Prime Central London Q2 2020

Rental and sales values dip across all Prime Central London areas but activity continues where buyer and seller expectations are aligned.

The Cluttons Prime Central London Index, shown in Figure 1, reported that sales values in PCL were 5.1% lower in Q2 2020 than a year earlier, the sixteenth consecutive quarter of annual price falls. Rental values fared even worse, recording an annual fall of 7.2% - the largest drop for over ten years.

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Figure 2 shows the results for the individual PCL sub-markets. On sales, the best performer for Q2 2020 was Regent’s Park at +3.1% annual – one of three areas in positive territory, the others being St. James's and Knightsbridge. All 15 areas recorded annual falls for rents, with Kensington at -2.6% faring best.

 
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Activity in Q2 was, unsurprisingly, strongly affected by the lockdown. LonRes reported that sales transactions in Prime Central London fell by 48% compared with a year earlier, and agreed rentals by 47%.

The equivalent Land Registry transaction figures are unavailable due to their index being paused, but Figure 3 shows the trend up to the end of 2019, compared to the national and London-wide indices. Activity in PCL bounced back quickly following the 2008/09 downturn but has gradually fallen to a level under half where it was in the early 2000s. It may recover again but those previous highs are unlikely to be reached.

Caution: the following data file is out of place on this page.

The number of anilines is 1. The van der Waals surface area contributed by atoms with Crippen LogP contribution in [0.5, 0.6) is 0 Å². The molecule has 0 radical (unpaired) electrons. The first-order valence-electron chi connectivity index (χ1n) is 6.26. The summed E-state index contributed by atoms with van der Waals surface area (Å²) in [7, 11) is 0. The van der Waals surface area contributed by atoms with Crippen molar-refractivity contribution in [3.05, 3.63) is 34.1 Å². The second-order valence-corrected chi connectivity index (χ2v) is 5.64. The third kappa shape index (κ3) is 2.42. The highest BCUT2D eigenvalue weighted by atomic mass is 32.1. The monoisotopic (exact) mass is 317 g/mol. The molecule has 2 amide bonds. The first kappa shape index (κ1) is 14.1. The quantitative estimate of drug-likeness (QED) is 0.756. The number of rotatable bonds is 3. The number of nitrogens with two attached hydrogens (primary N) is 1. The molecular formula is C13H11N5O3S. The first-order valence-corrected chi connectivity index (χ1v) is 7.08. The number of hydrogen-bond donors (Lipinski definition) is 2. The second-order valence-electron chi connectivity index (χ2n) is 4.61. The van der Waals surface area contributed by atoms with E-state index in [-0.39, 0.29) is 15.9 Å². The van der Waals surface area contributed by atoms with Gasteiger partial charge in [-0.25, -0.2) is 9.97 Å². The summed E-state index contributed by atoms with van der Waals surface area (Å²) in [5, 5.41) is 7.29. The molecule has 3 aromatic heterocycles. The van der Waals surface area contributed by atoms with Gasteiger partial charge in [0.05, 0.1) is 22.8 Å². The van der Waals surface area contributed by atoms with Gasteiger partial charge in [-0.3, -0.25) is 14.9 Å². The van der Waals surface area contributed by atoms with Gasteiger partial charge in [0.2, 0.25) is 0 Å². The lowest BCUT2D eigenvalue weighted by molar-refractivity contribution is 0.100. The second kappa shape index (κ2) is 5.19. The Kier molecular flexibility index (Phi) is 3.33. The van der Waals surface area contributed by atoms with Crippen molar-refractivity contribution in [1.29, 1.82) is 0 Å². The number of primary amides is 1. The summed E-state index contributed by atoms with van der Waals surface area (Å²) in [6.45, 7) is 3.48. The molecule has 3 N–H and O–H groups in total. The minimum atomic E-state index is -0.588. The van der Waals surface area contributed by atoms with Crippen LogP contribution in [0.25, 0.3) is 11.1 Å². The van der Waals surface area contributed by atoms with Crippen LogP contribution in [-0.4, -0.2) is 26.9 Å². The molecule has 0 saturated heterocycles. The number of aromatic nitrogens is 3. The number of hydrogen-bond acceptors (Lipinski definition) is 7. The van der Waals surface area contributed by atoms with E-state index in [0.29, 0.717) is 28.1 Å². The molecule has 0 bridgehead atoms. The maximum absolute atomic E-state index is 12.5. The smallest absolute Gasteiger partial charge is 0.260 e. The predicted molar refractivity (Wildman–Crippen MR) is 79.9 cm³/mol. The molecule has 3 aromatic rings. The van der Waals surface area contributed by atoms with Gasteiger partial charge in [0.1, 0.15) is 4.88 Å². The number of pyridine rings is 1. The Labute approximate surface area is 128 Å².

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The RICS survey data has been very volatile in 2020 so far. Figure 4 shows the RICS survey data for sales and price expectations in London. The net balance of opinion for short-term (three month) sales activity peaked at +54 in February, fell to -80 in March, then recovered to -3 in June. Sales expectations for the next year behaved similarly, with June’s figure +11. Price expectations are more negative than sales: short-term price expectations recovered slightly from -74 in March to -35 in June, and also sit at -35 on the longer-term measure.

 

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On the rental side, sentiment turned very negative at the start of the quarter but has recovered somewhat in May and June as the market emerged from lockdown. In April, tenant demand, new instructions and rent expectations all hit their lowest figures since the RICS monthly series began eight years ago. Landlords instructions bounced back most strongly but tenant demand has not matched it, which will continue to put downward pressure on rents.

 

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